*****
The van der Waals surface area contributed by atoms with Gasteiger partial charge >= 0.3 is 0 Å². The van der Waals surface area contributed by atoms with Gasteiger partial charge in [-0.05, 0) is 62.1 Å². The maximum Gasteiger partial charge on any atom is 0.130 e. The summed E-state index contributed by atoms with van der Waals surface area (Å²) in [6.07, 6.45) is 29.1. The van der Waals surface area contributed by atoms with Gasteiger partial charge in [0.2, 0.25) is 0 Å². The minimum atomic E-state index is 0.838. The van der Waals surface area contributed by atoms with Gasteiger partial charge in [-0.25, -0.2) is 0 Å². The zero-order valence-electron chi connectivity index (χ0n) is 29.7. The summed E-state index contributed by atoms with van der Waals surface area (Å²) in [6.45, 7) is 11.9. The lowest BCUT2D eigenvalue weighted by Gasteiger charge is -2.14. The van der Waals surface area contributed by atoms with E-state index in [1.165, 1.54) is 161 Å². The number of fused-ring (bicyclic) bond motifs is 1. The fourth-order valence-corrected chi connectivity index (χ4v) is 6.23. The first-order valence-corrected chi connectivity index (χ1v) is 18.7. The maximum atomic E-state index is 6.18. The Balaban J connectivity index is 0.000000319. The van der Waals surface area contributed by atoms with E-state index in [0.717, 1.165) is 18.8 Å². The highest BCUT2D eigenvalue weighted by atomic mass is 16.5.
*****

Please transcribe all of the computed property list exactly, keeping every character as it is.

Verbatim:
The van der Waals surface area contributed by atoms with Gasteiger partial charge >= 0.3 is 0 Å². The van der Waals surface area contributed by atoms with Gasteiger partial charge in [-0.05, 0) is 62.1 Å². The maximum Gasteiger partial charge on any atom is 0.130 e. The summed E-state index contributed by atoms with van der Waals surface area (Å²) in [6.07, 6.45) is 29.1. The van der Waals surface area contributed by atoms with Gasteiger partial charge in [0.2, 0.25) is 0 Å². The minimum atomic E-state index is 0.838. The van der Waals surface area contributed by atoms with Gasteiger partial charge in [-0.25, -0.2) is 0 Å². The zero-order valence-electron chi connectivity index (χ0n) is 29.7. The summed E-state index contributed by atoms with van der Waals surface area (Å²) in [6.45, 7) is 11.9. The lowest BCUT2D eigenvalue weighted by Gasteiger charge is -2.14. The van der Waals surface area contributed by atoms with E-state index in [1.165, 1.54) is 161 Å². The number of fused-ring (bicyclic) bond motifs is 1. The fourth-order valence-corrected chi connectivity index (χ4v) is 6.23. The first-order valence-corrected chi connectivity index (χ1v) is 18.7. The maximum atomic E-state index is 6.18. The Balaban J connectivity index is 0.000000319. The van der Waals surface area contributed by atoms with E-state index in [0.717, 1.165) is 18.8 Å². The highest BCUT2D eigenvalue weighted by atomic mass is 16.5.